In the seasons of 1950 and 1951, Robinson led the league in terms of fielding among the players of the second base. In the last years of his career, Robinson played about 2,000 innings at third base and about 1,175 in the outfield (Huber). He largely dedicated his achievements to his thrive to be respected as any other human being, thus, addressing the issues of racism and segregation in the United States.
In 1957, Robinson was appointed to a leadership position at the National Association for the Advancement of Colored People NAACP Freedom Fund Drive. He worked for the organization until 1967. In 1964, together with the Harlem businessman Dunbar McLaren, Robinson founded the National Bank for Freedom, a commercial bank in Harlem, and became the first head of the institution. In 1970, he founded a construction company to provide housing for low-income families (Schutz 142). After getting off the diamond, Robinson made quite an effort to launch a long-lasting legacy that made the lives of many people much better.
After finishing his baseball career, Robinson was active in politics. He was a Republican and had conservative views on some laws, including the Vietnam War. In 1964, Robinson was one of six directors of Nelson Rockefeller's presidential campaign from the Republican Party, and later became chief assistant to local government after Rockefeller was re-elected governor of New York in 1966 (Schutz 147-148). While he largely supported the American soldiers during the Vietnam war, he would later admit his regret for doing that as openly as he did.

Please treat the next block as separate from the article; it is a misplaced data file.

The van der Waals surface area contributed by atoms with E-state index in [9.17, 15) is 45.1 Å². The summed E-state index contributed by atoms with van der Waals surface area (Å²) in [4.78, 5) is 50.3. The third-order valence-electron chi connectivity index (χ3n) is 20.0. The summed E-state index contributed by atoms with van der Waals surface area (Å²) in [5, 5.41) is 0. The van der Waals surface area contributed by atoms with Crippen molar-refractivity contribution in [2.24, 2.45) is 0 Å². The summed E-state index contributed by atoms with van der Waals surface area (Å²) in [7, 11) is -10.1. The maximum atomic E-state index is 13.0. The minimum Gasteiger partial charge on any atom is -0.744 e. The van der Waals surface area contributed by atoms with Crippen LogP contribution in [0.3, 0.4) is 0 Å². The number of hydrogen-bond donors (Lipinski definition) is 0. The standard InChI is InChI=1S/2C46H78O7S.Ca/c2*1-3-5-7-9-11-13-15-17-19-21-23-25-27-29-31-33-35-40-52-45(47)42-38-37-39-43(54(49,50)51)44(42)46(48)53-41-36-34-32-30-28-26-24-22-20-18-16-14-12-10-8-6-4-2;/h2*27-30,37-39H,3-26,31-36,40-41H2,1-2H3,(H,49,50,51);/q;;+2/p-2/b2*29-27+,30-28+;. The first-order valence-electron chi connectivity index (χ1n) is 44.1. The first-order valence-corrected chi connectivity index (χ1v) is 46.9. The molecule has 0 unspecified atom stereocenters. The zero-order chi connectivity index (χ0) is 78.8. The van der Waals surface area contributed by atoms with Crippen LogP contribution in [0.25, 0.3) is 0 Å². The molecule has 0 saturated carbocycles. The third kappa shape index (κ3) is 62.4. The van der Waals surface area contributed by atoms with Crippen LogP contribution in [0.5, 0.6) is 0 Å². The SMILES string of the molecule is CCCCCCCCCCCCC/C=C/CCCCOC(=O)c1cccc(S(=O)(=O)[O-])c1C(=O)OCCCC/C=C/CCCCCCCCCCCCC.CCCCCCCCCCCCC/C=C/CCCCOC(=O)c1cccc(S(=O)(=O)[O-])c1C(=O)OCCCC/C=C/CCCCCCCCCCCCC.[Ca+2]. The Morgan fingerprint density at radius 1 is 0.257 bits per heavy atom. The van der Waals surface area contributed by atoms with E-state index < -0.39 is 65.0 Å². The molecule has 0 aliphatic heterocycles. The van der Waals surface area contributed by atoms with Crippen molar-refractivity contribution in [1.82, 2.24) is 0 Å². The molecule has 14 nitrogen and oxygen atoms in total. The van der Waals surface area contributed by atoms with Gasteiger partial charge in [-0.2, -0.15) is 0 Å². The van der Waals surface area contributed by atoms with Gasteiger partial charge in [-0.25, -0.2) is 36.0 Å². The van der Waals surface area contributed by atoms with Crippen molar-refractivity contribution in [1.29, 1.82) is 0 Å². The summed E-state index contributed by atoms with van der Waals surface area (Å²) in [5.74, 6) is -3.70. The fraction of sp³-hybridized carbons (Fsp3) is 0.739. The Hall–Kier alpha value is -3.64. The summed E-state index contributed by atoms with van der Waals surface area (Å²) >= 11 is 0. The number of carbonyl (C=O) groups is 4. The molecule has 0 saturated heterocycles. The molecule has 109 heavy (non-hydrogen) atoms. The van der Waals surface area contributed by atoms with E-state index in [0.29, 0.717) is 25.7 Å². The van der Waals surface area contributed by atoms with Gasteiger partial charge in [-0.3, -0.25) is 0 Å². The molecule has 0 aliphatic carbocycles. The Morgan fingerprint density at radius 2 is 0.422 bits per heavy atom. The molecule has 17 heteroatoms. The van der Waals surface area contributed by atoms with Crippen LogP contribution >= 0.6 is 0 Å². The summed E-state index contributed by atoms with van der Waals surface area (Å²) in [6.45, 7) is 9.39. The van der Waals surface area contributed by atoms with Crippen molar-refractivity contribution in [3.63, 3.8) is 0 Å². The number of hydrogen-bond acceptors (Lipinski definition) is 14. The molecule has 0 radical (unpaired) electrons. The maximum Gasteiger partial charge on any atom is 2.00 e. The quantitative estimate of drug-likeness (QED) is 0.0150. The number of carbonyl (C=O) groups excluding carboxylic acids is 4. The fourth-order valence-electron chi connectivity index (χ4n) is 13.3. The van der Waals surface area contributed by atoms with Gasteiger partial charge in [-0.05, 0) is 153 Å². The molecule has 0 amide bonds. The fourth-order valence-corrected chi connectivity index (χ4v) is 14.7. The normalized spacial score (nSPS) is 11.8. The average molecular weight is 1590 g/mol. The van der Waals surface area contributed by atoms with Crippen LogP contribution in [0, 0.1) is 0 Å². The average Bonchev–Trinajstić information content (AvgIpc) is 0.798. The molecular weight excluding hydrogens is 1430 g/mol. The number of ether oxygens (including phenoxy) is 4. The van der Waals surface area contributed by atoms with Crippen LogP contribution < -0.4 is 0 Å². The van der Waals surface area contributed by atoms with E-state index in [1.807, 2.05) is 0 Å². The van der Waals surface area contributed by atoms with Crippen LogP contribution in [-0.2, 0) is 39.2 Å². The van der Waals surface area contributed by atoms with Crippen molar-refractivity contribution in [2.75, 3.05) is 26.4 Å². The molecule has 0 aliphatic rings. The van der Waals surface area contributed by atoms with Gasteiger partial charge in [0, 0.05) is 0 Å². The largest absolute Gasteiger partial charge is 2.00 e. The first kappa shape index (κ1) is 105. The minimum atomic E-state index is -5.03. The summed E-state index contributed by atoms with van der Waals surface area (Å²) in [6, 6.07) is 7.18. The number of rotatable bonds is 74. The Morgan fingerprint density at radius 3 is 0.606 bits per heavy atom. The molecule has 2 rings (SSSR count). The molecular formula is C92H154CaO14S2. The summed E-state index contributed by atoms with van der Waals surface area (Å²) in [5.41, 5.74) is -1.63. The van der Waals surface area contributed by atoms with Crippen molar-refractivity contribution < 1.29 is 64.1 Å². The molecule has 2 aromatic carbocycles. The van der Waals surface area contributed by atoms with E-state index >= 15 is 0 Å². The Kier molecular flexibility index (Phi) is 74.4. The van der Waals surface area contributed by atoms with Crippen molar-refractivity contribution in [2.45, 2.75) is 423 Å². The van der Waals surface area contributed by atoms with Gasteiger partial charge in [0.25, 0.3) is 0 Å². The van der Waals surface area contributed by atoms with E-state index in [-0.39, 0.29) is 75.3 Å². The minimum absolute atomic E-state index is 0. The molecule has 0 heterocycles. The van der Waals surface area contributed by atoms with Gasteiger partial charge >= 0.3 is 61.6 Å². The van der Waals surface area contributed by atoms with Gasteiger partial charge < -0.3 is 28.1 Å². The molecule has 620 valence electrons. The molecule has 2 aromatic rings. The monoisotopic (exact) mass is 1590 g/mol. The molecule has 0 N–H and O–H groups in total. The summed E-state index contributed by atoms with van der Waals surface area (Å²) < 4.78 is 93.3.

Robinson gratefully accepted an honorary plaque commemorating the 25th anniversary of his GBL debut and commented that he would be even happier and proud to one day look at the coaching line at third base and see a black coach there. Robinson's dream came true only in 1974, however, shortly after his death (Helyar). Being born into a family where some of the members still remembered what slavery meant and living in the age of segregation made Robinson’s strive for the equality of the black his life’s major work
Jackie Robinson is by far one of the greatest baseball players to ever step on the American field. His basic skills were some of the greatest at the time, his strategic thinking was almost impeccable, and his social rights advocacy complete this list decently. Robinson was the player that not only played in the field but also played in society on quite a large scale. His life was that of a player, who strived for the greatest results not only for himself but also for American society overall.
"This Day In Dodgers History: Jackie Robinson Steals Home Plate For First Time". Dodger Blue, 2021, https://dodgerblue.com/this-day-dodgers-history-jackie-robinson-steals-home-plate-first-time-pirates/.
Helyar, John. "What Would Jackie Think?". ESPN, 2007, https://www.espn.com/mlb/jackie/news/story?id=2828584.
Huber, Mike. "Analyzing Jackie Robinson As A Second Baseman". Society For American Baseball Research, 2022, https://sabr.org/journal/article/analyzing-jackie-robinson-as-a-second-baseman.
Schutz, J. Christopher. Jackie Robinson. Rowman & Littlefield, 2016.